Thursday, March 25, 2010

Animals in Captivity

The recent case of a SeaWorld trainer who was killed by Tilikum, a performing whale kept at SeaWorld in Orlando, has generated intense debate about whether marine mammals like Tilikum should be kept in captivity at all. As expected, the animal welfare community, and a surprising number of supporters from outside of this community, recommend ceasing the practice of keeping marine mammals as entertainment, while representatives of marine mammal parks and zoos advocate keeping captive wild animals, arguing that shows like the Shamu show at SeaWorld are less about entertainment and more about education and conservation. The Academy Award-nominated film The Cove, which highlighted the gruesome manner in which dolphins are caught (and killed) in Japan, added fuel to this debate.

It is shameful that it takes the tragic death of a woman, SeaWorld’s Dawn Brancheau, or the covert filming of thousands of dolphins being brutally slaughtered, to shed light on these issues. For much of the public, it is difficult to see the harm in keeping wild animals captive, when entertainment venues such as circuses, marine mammal parks, and even zoos hide their morally unpleasant dealings behind a fa├žade of glitzy performances or even conservation rhetoric. What’s wrong with visiting the zoo, or the circus, or a marine mammal park?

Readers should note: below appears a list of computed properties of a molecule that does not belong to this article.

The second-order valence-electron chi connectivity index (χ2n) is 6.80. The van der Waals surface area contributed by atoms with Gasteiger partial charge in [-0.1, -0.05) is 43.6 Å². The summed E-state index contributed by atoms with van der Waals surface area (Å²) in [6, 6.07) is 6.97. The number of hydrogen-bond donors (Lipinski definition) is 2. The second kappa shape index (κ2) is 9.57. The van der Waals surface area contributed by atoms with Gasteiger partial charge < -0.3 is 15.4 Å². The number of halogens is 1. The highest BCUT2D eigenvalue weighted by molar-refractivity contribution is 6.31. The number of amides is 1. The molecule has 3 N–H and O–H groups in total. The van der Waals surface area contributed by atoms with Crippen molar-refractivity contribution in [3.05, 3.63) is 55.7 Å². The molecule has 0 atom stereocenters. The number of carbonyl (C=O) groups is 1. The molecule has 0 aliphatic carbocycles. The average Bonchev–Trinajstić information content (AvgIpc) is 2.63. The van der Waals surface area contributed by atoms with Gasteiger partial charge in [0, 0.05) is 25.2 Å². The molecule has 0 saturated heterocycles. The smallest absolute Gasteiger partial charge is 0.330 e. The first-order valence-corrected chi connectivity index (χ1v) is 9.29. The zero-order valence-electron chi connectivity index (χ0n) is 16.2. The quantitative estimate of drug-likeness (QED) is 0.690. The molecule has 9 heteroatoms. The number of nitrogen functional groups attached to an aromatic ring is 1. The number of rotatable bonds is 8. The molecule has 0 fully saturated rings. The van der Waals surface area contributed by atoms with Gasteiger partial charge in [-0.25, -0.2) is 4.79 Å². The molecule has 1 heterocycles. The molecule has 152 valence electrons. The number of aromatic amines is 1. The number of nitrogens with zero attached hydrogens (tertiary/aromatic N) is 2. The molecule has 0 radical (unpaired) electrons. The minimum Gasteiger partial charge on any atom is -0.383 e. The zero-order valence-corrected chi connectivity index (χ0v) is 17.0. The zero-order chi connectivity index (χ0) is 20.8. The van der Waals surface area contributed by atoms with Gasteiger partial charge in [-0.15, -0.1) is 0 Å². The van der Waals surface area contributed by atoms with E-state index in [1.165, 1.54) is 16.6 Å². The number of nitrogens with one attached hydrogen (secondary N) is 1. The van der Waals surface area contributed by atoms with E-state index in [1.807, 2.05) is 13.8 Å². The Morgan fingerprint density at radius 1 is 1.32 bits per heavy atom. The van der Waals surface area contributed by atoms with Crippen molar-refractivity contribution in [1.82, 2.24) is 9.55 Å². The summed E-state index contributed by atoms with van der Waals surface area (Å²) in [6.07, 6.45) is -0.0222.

In my adopted state of New Mexico, residents were recently horrified to hear that Kashka, a “beloved” sixteen-year old giraffe kept at the Rio Grande Zoo, was dumped in a zoo dumpster and carted off to the landfill after being euthanized last week. What was the outrage about? Were people horrified at the callous treatment of an animal who brought profits to the local zoo and pleasure to local residents?

It turns out that dumping dead zoo animals in the landfill is standard procedure after an animal has died, but that Kashka’s body should have been driven directly to the landfill, rather than placed into the dumpster for pickup with the rest of the zoo trash. A worker is currently under investigation for this breach in protocol.

But apparently no one cares about the fact that Kashka, a 2200 pound animal who, in Africa, would roam with her family over a range that extends up to 100 square miles, and could run as fast as 35 miles per hour, was kept in an enclosure at the zoo which was a tiny fraction of her natural habitat. Kashka should have been living in Africa with her kin, traveling and mating and socializing with her fellow giraffes, foraging for food, and even dying in the wild. No one had a right to take her away from that life and to force her to live in a tiny space, to give birth to babies who will eventually be sold to other zoos, all to entertain and “educate” the public. And while she certainly should not have been dumped in a dumpster after her death, the reality is that that sad ending was only the final sad coda to a very sad life.